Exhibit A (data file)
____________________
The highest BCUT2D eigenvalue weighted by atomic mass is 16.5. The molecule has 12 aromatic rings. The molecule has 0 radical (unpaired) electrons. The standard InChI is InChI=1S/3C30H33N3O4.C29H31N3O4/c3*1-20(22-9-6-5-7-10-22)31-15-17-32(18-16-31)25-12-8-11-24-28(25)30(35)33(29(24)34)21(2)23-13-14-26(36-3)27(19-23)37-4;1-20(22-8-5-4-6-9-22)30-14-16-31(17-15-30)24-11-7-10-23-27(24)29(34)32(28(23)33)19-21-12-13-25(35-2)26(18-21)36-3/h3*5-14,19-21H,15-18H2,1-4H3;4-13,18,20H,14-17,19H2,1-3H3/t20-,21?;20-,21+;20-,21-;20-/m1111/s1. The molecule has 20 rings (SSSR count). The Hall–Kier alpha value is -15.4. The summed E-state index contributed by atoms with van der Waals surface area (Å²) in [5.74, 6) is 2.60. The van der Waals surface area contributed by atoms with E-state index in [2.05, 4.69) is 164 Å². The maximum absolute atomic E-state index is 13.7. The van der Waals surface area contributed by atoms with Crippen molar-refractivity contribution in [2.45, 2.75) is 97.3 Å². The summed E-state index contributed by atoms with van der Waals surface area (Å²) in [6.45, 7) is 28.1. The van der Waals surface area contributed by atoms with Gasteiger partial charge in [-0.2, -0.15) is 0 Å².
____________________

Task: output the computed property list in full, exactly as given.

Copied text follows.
The highest BCUT2D eigenvalue weighted by atomic mass is 16.5. The molecule has 12 aromatic rings. The molecule has 0 radical (unpaired) electrons. The standard InChI is InChI=1S/3C30H33N3O4.C29H31N3O4/c3*1-20(22-9-6-5-7-10-22)31-15-17-32(18-16-31)25-12-8-11-24-28(25)30(35)33(29(24)34)21(2)23-13-14-26(36-3)27(19-23)37-4;1-20(22-8-5-4-6-9-22)30-14-16-31(17-15-30)24-11-7-10-23-27(24)29(34)32(28(23)33)19-21-12-13-25(35-2)26(18-21)36-3/h3*5-14,19-21H,15-18H2,1-4H3;4-13,18,20H,14-17,19H2,1-3H3/t20-,21?;20-,21+;20-,21-;20-/m1111/s1. The molecule has 20 rings (SSSR count). The Hall–Kier alpha value is -15.4. The summed E-state index contributed by atoms with van der Waals surface area (Å²) in [5.74, 6) is 2.60. The van der Waals surface area contributed by atoms with E-state index in [2.05, 4.69) is 164 Å². The maximum absolute atomic E-state index is 13.7. The van der Waals surface area contributed by atoms with Crippen molar-refractivity contribution in [2.45, 2.75) is 97.3 Å². The summed E-state index contributed by atoms with van der Waals surface area (Å²) in [6.45, 7) is 28.1. The van der Waals surface area contributed by atoms with Gasteiger partial charge in [-0.2, -0.15) is 0 Å².